YES YES YES. Again, it comes down to tact. I love what Carly said and she genuinely loves J. Crew (I do too ever since I bought clogs from their catalog in like 1999). It’s all about how you say these things (and then follow through). I’ll be curious to see if J. Crew brings this program back and Sassy Red Lipstick does these try-ons again if that’s the case (my money’s on yes but I won’t be swiping up on hers, I’ll swipe for Carly).
Influencers for this period of time are kind of at a “damned if you do, damned if you don’t” phase. Which sucks for them. But I’ve said this for a while that you cannot put all your blogging eggs in one basket. While it’s the dream to see a lot of these women not only doing this full time, but their husbands have also quit their jobs to work for them. Sounds great. But what if the bubble does, in fact, burst and affiliate links and partnerships go waaay down (or go away for good). Then what? Having a diversified income is key for long-term success. I hope the bubble doesn’t burst because it is a lucrative career. So what should influencers do?
- Get back to basics: I miss 2009 blogging where that’s what it was: blogging. Now, it’s beautiful Instagram posts and story after story and now throw TikTok in the mix where you have to be extremely creative or a great dancer. No wonder it’s a full-time job. But amongst the craziness of the world the last few months, a lot of brands are stripping their social down and getting back to basics by being just that, SOCIAL. No more curated images but rather talking one-on-one with their fans and asking what they want to see or providing different content to fit what’s going on. Many brands are already doing this and influencers should follow suit. I’m biased because I work for Beautycounter but the brand has definitely pivoted these last few months talking self-care beyond beauty. I love how they’re utilizing IGTV, live and stories to show content beyond skincare and makeup. Influencers can do the same – maybe do a roundup of small businesses in their areas and spotlight them. Or show ideas of how you can help different causes. Target also does posts and stories asking their followers what they want to see or just things that make them feel good, activating their community.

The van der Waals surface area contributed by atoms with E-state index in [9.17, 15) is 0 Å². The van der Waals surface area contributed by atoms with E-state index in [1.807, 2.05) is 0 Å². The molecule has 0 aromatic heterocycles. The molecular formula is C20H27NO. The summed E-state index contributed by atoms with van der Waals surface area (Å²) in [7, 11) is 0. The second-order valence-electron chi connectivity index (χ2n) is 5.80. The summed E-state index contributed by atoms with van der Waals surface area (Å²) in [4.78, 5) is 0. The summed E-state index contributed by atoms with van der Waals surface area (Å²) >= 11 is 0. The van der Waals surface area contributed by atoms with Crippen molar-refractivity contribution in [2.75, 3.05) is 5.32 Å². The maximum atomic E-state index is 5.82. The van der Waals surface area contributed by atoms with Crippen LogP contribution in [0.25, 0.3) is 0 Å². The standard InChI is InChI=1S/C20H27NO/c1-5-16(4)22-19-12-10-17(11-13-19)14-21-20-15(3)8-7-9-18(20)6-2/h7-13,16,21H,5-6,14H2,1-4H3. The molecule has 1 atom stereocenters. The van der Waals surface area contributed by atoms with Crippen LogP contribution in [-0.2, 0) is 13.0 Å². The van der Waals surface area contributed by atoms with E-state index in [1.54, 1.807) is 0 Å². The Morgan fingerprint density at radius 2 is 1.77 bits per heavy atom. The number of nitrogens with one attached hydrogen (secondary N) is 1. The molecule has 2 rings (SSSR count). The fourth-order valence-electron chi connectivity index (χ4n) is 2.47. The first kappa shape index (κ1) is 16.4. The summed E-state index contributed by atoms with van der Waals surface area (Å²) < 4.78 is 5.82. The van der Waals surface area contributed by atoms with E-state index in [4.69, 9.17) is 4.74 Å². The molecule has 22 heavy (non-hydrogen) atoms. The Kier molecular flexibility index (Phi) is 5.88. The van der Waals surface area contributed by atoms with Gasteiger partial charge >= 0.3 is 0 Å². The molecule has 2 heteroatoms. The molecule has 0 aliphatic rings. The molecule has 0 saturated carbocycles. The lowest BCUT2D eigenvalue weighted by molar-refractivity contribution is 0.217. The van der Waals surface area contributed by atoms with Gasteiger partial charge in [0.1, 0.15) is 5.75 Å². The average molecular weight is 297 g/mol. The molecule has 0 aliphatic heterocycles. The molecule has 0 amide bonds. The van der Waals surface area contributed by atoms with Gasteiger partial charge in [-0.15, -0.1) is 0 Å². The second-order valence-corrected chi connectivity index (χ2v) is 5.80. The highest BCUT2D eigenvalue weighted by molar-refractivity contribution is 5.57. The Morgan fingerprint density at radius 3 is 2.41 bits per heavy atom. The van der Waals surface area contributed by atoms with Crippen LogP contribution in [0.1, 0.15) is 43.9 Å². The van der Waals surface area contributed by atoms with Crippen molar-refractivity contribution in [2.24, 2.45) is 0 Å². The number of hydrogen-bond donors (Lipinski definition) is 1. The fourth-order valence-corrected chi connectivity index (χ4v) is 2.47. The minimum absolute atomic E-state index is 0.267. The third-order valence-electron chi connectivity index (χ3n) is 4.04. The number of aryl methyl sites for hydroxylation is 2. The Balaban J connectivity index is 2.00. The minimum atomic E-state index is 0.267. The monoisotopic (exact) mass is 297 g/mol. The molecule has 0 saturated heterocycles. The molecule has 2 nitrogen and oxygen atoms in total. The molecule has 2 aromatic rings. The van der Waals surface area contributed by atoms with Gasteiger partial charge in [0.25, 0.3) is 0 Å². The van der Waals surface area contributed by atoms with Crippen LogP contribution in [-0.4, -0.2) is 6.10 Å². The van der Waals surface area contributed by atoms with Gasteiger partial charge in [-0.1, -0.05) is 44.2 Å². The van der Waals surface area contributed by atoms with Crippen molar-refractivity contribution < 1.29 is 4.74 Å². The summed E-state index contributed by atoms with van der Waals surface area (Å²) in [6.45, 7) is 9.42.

- Think like a brand: While yes, influencers and their channels are still a bright spot in dark days, they need to think more like brands. This can be taking a stance on things that could be polarizing, showing things that are in fact dark, and real, or even partnering with more brands for good. Take Chiara Ferragni, and Italian influencer who made a personal donation of 100,000 euros to a GoFundMe campaign to help hospitals in Italy (which has made more than 4 million dollars). And not as impressive but something small that goes a long way: Beth at Seersucker and Saddles has a new cookbook and as I was scrolling stories today she said 100% of the proceeds are going to No Kid Hungry Today. Smart, easy, impactful.
- Diversify and have a long-term plan: WWD just reported that influencers are losing 33 percent of their income right now, due to COVID-19. As I mentioned, diversifying right now is key to long-term success as an influencer. Who knows what lasting impact this will have on budgets. Even the Nordstrom Anniversary Sale, the influencer “Super Bowl” is postponed. Business Insider has a new article about how influencers continue to make money. And pro tip: DO NOT buy followers! Loop giveaways are all the rage right now (I hate them) and while many gain followers from this, these are NOT high-quality followers and this will kill your engagement numbers in the long run, which is way more important than a follower count.
I will be curious to see what the influencer industry looks like in six months, and then one year. While I don’t think it’s going away, it’s definitely shifting, and smart influencers (and the brands who work with them) need to think more about the proper ways to shift with it, to stay relevant and keep making money. What are your thoughts?